Tuesday, August 07, 2012

How Neat Is This?

At 1:32 AM Eastern Time Sunday, the Jet Propulsion Laboratory in California erupted in cheers as the Mars Science Lab (a/k/a The Curiosity Rover) reported that it had touched down safely on the surface of the planet Mars. 

It was an amazing feat, made even more amazing by this:

This is a picture taken by the Mars Recon Orbiter's HiRISE camera from its position in Mars orbit, about two hundred miles away from the descending rover.  The upper inset is a closeup of the lander, its protective aeroshell still on, suspended from its parachute; the lower inset shows the heat shield still dropping away.  An action shot, as they say.

Let others talk about the Olympics for a moment.  I say that NASA and the JPL have won the gold medal for the shot put with this, as Curiosity landed safely to start its two year field trip on the planet.

A local radio DJ has decried the $2.5 billion cost of the project, saying that if he were President he would fire and imprison the people responsible for this step across millions of miles.  Just listening to him sent me off on a profanity-laced rant.  I think that if he had his way, your cellular phone would still be the size of carry-on luggage (if such things even existed, for without the space program we wouldn't have had the technological advances we now enjoy).  Well, fuck him.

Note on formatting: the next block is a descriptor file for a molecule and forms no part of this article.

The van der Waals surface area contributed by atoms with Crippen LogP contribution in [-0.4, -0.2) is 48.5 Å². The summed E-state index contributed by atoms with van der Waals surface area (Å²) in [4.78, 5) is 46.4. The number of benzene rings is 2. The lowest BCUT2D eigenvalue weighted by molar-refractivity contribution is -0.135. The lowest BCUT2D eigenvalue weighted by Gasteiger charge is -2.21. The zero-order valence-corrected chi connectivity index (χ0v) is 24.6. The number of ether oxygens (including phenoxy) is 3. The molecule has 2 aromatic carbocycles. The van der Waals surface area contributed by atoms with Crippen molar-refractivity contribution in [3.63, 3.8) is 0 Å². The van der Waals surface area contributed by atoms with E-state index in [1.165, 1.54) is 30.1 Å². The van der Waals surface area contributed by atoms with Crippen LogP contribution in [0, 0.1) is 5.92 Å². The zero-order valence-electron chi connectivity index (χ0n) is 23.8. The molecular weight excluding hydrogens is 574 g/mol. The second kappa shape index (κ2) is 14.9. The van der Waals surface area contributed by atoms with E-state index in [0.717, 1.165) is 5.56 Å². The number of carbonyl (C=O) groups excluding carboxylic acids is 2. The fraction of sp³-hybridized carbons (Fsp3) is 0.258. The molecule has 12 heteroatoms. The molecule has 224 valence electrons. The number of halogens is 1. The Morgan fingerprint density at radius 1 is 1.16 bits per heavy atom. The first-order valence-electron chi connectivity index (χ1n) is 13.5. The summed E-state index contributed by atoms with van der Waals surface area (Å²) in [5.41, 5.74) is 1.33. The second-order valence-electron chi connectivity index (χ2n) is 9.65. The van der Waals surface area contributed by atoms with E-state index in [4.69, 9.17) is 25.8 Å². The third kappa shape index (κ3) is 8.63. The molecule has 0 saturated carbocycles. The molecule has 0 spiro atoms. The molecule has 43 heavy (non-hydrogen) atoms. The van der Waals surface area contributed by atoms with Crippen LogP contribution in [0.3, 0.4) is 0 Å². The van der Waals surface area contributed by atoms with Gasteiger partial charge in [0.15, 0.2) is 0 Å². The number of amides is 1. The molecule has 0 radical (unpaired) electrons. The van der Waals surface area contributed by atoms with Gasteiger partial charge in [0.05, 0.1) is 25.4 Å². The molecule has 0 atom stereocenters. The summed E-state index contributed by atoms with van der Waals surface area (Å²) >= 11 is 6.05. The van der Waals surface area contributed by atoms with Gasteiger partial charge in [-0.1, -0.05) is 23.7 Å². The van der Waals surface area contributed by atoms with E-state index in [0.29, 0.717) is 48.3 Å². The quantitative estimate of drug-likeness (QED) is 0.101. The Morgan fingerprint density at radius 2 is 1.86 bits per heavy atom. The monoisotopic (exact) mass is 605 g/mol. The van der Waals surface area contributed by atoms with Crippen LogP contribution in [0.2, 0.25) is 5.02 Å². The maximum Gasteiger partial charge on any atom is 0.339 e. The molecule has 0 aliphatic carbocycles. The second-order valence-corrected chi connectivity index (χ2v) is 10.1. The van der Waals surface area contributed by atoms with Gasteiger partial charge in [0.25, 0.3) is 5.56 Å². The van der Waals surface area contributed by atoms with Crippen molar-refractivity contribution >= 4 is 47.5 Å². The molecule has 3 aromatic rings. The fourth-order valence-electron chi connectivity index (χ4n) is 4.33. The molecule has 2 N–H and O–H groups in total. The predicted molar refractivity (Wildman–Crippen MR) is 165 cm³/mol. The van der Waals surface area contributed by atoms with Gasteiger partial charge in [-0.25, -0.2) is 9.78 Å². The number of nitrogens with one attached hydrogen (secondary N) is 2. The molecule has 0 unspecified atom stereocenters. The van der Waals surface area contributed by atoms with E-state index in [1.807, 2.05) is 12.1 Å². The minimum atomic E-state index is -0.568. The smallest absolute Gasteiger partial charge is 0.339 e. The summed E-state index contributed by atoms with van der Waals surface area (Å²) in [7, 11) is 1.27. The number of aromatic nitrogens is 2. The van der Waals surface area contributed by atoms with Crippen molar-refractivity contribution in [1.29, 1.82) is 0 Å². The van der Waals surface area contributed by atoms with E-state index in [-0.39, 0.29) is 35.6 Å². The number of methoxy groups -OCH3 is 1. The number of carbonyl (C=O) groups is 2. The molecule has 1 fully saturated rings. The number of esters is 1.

Sit back, and bask in the SCIENCE!

Oh, and here's a bonus.  The rover was put on the surface by a skycrane system, involving nylon cables and a descent stage powered by rockets.  I didn't know it at the time, but the descent platform carried a camera.  NASA has taken still images from that camera and pieced together a short film that starts with the heat shield falling away and ends with the dust being kicked up by the descent engines.

Again, how neat is that?


Anonymous Austin Wedding Photography said...

Well, it is said that Mars is our second home. It is still on the process if we can live there, if there's really a life on Mars. The only thing that I'm certain is that I'm already dead or may not be able to get there even if there's really life on Mars.

10:26 AM EDT  

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